In Search of Brightest Africa: Reimagining the Dark Continent in American Culture, 1884-1936


Product Details

University of Georgia Press
Publish Date
November 01, 2011
6.0 X 9.0 X 0.71 inches | 1.02 pounds

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About the Author

JEANETTE EILEEN JONES is an associate professor of history and ethnic studies at the University of Nebraska, Lincoln.


Written in a lively and convincing style, In Search of Brightest Africa offers significant new insights derived from a close reading of primary materials. It will unquestionably be a major contribution to the study of African identity in America.

--Graham Hodges "author of Root and Branch: African Americans in New York and East Jersey, 1613-1863 "

With elegant prose, analytic precision, and archival depth, In Search of Brightest Africa forcefully pushes us beyond the enduring image of the Dark Continent. Jones persuasively demonstrates how little-known images and ideas about a 'Brightest Africa' were central to the American imagination as the country was making itself over as modern. The stories here of naturalists and environmentalists, Pan-Africanists and anti-imperialists, also tell us why Africa stays on our mind not just as a record of imperial pasts but also as a haunting yet hopeful recognition of possible global futures.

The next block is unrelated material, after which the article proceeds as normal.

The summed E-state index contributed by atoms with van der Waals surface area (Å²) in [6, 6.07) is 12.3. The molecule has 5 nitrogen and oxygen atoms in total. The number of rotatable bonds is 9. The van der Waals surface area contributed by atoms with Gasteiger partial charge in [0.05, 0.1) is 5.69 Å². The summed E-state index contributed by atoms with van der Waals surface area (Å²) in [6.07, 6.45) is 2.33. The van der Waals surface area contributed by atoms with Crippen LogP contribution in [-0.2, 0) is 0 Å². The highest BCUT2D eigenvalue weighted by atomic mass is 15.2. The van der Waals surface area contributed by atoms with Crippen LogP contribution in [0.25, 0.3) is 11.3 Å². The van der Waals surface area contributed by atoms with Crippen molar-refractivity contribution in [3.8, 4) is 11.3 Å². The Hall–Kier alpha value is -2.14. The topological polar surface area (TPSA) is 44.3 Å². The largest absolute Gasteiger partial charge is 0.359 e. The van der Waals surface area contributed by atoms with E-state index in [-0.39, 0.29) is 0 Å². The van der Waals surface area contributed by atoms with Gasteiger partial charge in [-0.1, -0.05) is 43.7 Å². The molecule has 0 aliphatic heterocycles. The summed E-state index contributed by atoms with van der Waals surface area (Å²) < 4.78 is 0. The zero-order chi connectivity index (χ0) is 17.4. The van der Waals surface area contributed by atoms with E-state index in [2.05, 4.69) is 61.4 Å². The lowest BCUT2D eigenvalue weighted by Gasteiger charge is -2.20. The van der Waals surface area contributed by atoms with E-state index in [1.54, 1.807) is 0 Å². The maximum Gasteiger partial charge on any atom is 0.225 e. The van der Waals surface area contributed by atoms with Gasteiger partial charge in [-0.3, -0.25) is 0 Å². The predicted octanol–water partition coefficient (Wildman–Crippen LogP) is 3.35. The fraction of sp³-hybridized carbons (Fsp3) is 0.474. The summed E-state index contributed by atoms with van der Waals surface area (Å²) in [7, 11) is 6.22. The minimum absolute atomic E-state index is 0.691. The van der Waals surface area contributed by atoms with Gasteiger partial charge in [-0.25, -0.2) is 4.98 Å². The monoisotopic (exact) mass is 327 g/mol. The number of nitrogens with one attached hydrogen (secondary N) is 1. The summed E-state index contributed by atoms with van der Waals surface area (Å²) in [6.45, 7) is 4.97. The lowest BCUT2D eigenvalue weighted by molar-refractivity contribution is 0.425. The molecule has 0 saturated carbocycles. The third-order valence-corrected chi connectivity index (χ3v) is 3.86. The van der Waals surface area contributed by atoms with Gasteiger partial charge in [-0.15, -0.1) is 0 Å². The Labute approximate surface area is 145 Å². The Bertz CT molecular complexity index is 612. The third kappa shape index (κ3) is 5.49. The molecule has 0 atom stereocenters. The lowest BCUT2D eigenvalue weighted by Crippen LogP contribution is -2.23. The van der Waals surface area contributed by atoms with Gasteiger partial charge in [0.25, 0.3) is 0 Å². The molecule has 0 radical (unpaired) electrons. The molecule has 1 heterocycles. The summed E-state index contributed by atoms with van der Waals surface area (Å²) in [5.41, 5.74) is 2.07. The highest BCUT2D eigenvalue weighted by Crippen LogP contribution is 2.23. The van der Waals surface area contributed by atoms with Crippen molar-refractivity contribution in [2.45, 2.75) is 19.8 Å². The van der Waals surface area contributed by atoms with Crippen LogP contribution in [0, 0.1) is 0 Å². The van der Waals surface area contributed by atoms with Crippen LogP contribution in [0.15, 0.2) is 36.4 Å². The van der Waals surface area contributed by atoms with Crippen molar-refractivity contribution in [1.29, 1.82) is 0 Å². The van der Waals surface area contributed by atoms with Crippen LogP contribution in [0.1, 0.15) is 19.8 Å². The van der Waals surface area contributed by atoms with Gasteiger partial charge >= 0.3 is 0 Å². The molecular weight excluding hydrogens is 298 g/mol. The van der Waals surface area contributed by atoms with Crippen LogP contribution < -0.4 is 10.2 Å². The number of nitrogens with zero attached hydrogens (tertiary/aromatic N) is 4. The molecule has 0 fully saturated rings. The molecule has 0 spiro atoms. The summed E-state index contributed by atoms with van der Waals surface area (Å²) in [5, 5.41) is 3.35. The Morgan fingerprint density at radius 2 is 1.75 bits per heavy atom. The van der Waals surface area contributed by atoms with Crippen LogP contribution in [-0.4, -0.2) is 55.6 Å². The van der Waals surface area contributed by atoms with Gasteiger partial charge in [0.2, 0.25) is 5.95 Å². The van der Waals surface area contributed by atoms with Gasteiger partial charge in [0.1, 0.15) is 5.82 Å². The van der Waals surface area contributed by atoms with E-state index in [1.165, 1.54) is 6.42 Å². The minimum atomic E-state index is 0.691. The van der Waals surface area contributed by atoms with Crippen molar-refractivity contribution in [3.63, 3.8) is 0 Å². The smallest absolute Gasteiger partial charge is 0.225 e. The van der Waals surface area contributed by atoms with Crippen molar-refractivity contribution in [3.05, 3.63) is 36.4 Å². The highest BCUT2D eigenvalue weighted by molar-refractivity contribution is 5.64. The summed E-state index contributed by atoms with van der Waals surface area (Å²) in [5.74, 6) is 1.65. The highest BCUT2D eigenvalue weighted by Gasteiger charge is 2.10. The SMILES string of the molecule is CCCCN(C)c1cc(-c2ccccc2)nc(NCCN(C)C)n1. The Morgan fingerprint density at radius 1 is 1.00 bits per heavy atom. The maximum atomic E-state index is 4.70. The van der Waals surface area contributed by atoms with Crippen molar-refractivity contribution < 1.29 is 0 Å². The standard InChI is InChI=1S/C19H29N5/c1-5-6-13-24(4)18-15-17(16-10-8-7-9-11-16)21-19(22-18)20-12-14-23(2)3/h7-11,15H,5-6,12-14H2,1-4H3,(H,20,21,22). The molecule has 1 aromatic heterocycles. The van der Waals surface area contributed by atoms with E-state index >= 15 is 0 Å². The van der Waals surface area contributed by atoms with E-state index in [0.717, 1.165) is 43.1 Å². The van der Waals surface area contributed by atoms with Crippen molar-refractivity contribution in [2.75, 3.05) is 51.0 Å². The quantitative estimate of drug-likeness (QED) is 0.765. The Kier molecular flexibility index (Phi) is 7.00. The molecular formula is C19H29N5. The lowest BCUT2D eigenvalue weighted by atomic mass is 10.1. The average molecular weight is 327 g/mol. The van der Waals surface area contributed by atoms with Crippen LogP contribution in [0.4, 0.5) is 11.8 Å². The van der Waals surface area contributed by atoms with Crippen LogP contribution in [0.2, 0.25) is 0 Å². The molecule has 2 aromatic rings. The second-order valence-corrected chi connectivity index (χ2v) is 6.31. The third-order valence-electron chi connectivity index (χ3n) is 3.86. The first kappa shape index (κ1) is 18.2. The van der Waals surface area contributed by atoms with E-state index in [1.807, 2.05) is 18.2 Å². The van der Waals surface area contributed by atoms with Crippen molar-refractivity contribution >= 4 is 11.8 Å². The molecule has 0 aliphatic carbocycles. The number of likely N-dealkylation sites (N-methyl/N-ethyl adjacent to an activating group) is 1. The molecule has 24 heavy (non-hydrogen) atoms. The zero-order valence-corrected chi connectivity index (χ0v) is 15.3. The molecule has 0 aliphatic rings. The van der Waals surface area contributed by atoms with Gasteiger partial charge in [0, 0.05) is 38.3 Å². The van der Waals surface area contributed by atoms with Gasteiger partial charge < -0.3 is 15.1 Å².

--Davarian L. Baldwin "author of Chicago's New Negroes "

This study is a novel discussion of representations of Africa in the early twentieth century, and, if the thesis defended may seem surprising at first sight, the book convincingly makes its point and is a very good work of cultural history.

--American Historical Review

[T]here is much to commend in Jones's book. . . .[She] has accomplished an important project for the intellectual history of African Americans.

--Lamin Sanneh "Journal of American History "